The governor’s 12-point plan on how to move forward asks for fundamental changes to the way the University of Hawaii manages the summit under its long-term lease and what voices will be dominant in Mauna Kea matters. Chief among those is a request that the university give back control of 10,000 acres “not specifically needed for astronomy.” This is a linchpin in the governor’s overall strategy to bring the mountain under “culture-based management.”
Such a management strategy would be led by a new group being established by the governor — the Mauna Kea Cultural Council, which will have review responsibilities for all leases and renewals whether for scientific or cultural purposes, proposed rules that would have an impact on the mountain and environmental and cultural impact studies. It would also be responsible for reconciling other mountain uses, “including native species protection and forestry.”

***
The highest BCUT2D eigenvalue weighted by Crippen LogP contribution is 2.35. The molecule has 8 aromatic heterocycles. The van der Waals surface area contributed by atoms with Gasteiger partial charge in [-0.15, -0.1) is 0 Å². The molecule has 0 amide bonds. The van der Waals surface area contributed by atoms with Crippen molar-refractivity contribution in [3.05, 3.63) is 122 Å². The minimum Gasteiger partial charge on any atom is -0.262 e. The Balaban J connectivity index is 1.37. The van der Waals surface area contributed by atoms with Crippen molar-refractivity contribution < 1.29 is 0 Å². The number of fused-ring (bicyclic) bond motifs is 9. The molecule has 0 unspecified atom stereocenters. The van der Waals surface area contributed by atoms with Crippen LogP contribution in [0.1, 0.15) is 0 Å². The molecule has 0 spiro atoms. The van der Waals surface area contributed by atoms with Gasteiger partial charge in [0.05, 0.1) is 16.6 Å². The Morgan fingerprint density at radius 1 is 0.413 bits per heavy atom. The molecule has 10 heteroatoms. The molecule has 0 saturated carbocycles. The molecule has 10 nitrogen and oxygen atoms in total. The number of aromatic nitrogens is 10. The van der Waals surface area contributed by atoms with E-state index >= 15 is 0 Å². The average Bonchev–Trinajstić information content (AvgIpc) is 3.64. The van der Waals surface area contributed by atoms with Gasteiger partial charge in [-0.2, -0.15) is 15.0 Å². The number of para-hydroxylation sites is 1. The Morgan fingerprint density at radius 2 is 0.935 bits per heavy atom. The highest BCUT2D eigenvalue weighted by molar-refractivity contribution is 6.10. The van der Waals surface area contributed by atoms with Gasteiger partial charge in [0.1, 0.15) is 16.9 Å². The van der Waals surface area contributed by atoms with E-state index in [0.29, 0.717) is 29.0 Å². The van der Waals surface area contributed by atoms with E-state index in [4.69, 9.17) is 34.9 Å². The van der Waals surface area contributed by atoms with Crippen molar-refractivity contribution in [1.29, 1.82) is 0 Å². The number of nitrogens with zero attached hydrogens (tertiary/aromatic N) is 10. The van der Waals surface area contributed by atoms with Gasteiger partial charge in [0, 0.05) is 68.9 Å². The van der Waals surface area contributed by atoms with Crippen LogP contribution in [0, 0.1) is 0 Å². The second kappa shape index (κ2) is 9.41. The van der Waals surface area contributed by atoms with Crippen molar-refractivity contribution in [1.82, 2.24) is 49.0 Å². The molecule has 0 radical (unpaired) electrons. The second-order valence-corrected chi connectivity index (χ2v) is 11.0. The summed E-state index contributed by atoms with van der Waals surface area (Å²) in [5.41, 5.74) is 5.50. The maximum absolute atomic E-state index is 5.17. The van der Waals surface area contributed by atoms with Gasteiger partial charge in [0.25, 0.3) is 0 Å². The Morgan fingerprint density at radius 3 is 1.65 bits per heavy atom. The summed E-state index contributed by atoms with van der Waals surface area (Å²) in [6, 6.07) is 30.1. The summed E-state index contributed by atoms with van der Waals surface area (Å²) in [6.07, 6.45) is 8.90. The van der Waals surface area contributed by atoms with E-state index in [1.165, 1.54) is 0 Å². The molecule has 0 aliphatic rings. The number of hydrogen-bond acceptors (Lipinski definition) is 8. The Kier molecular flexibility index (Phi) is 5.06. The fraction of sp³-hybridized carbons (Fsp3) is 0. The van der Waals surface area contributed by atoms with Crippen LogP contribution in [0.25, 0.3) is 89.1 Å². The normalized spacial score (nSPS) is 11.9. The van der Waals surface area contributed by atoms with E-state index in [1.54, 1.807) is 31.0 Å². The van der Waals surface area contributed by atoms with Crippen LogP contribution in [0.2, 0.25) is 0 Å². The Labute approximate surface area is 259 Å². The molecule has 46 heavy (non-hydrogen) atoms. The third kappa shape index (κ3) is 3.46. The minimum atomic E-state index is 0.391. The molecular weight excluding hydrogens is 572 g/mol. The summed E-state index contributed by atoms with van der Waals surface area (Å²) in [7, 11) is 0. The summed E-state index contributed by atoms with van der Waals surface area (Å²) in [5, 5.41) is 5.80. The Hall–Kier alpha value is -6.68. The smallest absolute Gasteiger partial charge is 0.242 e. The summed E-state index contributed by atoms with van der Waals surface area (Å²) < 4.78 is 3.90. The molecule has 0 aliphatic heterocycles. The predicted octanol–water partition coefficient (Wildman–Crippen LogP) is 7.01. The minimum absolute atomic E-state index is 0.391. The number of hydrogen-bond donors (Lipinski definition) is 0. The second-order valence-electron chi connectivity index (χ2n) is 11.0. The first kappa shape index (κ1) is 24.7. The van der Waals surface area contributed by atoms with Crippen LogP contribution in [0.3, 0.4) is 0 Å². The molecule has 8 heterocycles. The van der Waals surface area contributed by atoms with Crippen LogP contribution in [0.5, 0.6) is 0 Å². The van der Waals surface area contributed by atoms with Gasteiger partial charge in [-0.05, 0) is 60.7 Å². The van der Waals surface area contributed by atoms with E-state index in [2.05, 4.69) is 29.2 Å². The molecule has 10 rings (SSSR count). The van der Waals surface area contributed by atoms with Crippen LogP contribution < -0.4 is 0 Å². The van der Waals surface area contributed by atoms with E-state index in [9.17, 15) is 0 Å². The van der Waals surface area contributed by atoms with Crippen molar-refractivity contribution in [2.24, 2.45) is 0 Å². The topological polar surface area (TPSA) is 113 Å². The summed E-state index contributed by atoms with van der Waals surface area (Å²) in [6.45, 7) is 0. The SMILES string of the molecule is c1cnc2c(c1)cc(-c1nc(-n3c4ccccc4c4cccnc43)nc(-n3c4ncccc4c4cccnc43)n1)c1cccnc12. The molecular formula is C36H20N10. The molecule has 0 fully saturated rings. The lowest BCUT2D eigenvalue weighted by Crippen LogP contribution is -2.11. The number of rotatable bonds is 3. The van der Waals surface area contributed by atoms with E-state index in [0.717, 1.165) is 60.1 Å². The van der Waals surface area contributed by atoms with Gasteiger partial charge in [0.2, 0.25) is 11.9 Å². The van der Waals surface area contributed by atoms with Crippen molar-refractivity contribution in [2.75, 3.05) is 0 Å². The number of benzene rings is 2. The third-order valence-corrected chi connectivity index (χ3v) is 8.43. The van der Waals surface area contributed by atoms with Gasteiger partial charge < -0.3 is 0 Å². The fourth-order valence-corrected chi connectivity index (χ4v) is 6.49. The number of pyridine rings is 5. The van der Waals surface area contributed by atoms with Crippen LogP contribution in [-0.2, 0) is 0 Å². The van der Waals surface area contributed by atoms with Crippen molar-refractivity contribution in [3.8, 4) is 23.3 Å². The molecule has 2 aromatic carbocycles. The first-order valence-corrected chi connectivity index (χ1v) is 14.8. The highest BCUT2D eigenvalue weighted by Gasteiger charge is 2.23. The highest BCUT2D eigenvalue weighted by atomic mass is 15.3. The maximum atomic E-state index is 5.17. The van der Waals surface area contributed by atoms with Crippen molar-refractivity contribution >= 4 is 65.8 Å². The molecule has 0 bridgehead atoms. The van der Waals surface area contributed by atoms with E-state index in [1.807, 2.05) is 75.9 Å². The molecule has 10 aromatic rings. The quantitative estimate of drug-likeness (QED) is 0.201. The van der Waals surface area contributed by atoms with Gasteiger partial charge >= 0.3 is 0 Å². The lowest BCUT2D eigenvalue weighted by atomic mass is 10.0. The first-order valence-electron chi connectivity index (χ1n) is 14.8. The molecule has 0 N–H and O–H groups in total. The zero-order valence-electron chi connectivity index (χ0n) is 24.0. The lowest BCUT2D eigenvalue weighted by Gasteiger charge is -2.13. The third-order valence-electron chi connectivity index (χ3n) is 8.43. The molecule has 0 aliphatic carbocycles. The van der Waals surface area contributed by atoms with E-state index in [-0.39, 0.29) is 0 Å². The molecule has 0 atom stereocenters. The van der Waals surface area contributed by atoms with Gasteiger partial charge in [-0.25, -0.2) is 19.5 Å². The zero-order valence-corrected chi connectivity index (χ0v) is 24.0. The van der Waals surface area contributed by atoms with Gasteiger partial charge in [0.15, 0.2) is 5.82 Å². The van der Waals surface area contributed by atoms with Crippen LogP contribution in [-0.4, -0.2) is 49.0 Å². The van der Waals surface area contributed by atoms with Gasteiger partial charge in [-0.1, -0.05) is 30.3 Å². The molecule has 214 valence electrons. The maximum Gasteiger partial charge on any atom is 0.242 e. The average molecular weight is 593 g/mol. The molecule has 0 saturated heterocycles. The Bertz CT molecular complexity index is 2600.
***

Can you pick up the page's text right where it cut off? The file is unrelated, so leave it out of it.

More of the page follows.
The land give-back isn’t the only ask of UH. Ige also wants the university to decommission as many of the 12 telescopes currently on Mauna Kea as possible, beginning with one this year and at least three by the time TMT begins operations.
Further, he asks UH to commit that TMT, a telescope that will be capable of looking 13 billion light years into the distance, represents the “last area on the mountain where a telescope project will be contemplated or sought.”
Ige also wants UH to reduce the length of its requested lease renewal and re-start the renewal’s environmental impact study, including within it a full cultural impact assessment.